You probably already know that Boone County Public Library has a treasure trove of picture books for your little ones to enjoy, books by Eric Carle, Dr. Seuss, Mo Willems and many others designed to capture the hearts and imagination of Boone County’s littlest users. But BCPL also has many non-fiction titles for our littlest users, books bursting with information about the world around them, from the squiggliest bugs to the stars above and everything in between.
Children from preschool to early elementary age are “insatiable learning machines.” (2) They are inherently curious about the world around them. (1) They want to know! Introduce them to non-fiction – it feeds this fire. And as every parent of a youngster knows, one question leads to more questions!
Beyond enjoyment, there are many reasons for you to share non-fiction with your little ones:
- Different kids have different interests and studies show children do not overwhelmingly prefer stories over non-fiction. (1) Your child may select non-fiction when given a choice.
- If your child is interested in a topic (and much non-fiction is high interest), they are more likely to stick with the title and, as a result have better comprehension and writing performances. (2,4)
- Non-fiction can also help children struggling to read. (1) If your child is excited about a book, it can motivate him to work through it, all the while growing reading ability and self-confidence. He may even begin to read beginning readers and chapter books better, too!
- Studies show boys have a preference for non-fiction and it may help them find something they want to read. (5, 6)
- Non-fiction helps your child build vocabulary because it contains more varied and technical words. (5) And comprehension is gained by building background knowledge. (8) This, in turn, can help your child with later schooling and reading.
Here are some tips to help you choose, and use, non-fiction for your preschool or early elementary aged child:
- Select topics they are curious about that are relevant to their lives and experiences (5,6)
- Or choose something entirely new. Maybe it will lead to new interests!
- Find a book for your child with an inviting cover that includes crisp, colorful photographs or illustrations. Non-fiction looks MUCH better now than when you were a kid!
- Letter size and type should be large and simple and the spacing and placement of words should make passages easy to read (7)
Of course, encouraging your youngster to read these titles is good, but don’t forget there are benefits to reading non-fiction aloud to your child, including sharing the knowledge within the titles. For instance, if you read “A Butterfly is Patient” by Dianna Aston Long to your child, forever after you and your child will both know about chrysalis’ and may even be able to point them out on a nature hike.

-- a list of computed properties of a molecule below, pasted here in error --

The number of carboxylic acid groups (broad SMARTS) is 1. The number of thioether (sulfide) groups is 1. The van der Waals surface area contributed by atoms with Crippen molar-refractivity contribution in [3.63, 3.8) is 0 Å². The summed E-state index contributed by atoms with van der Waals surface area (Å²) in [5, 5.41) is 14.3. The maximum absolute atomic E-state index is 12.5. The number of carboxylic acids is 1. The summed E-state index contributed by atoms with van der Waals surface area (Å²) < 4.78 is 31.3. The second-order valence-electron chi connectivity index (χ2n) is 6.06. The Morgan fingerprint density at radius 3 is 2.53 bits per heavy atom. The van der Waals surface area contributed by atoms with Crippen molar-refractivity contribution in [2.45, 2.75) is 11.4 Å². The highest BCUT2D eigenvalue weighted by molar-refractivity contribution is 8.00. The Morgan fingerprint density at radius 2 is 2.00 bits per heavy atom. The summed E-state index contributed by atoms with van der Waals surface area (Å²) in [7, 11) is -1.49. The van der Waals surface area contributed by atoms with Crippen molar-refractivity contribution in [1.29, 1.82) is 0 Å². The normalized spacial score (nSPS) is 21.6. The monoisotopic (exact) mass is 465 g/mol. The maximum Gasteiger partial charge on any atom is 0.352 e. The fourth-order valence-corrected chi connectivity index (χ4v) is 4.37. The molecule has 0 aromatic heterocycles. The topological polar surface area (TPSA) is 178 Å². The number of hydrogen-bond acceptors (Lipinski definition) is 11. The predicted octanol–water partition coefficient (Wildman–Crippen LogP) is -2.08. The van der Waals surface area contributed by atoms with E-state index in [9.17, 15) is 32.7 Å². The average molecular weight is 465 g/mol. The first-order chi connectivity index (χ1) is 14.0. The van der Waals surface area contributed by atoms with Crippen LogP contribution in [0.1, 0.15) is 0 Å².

If you do read non-fiction out loud to your little one, here are some steps you may want to follow:
- Skim through the book quickly before reading. There may be some pronunciation you want to practice. Watch out for those dinosaur names!
- Talk about what you know about the book’s topic before you read. See what you learn!
- Be enthusiastic – let your child know you are enjoying the moment, too.
- Highlight new words and encourage participation. Many titles for this age are repetitive, in a good way.
- Paraphrase if needed or re-read fun passages.
- Talk about what you have learned after reading (1,10,6)
You can also pair a picture book with non-fiction. For instance, after reading, ”Roar: A Dinosaur Tour” by Michael Paul, you could read “Goldilocks and the Three Dinosaurs” by Mo Willems or “How do dinosaurs say I’m mad?” by Jane Yolen.
Sharing non-fiction with your preschooler or early elementary aged child can benefit them in many ways – larger vocabulary, enhanced reading comprehension, ready for later schooling – but most importantly, it is fun. So grab a stack of non-fiction today and dig in!
Cindy Yeager has worked for BCPL for 20 years. For 8 of those years she thoroughly enjoyed being “Miss Cindy,” providing storytimes and programs for kids of all ages at the Florence Branch. For the past 13 years, she has been having a blast as the Youth Collection Development Librarian, choosing books and AV for the kids and teens of Boone County to enjoy.
1 – Duke, N. K. (2003, March). Reading to Learn from the Very Beginning: Information Books in Early Childhood. Young Children 58(2), 14-20.
2 – Lempke, Susan Dove. (2009, October). Early Literacy and Series Nonfiction. Booklist Online.
3 Caswell, L.,J., & Duke, N.K. (1998). Non-narrative as a catalyst for literacy development. Language Arts, 75, 108–117.
4 – Jimenez and Duke (2011, October). The Reading Teacher, 65(2), 150–158
5 – Pentimonti, J. M., T. A. Zucker, L. M. Justice, and J. N. Kaderavek (2010, May). Informational Text Use in Preschool Read-Alouds. The Reading Teacher, 63(8), 656-665.
6- Grawemeyer, B. Early Childhood Building Blocks: Beyond the Story Book: Using Informational Books with Young Children.
7- Stephens, K. (2008, March). A Quick Guide to Selecting Great Informational Books for Young Children. The Reading Teacher, 61(6), 488-490.
8 -Wixson, K. Reading Informational Texts in the Early Grades. Research into Practice. Pearson, Scott, Foresman.
9 – Korbey, H. (2013, July). How to get kids hooked on nonfiction books this summer. Mind/Shift.
10 – Yopp, R. H. and H. K. Yopp (2012, April). Young Children’s Limited and Narrow Exposure to Informational Text. The Reading Teacher, 65 (7), 480-490.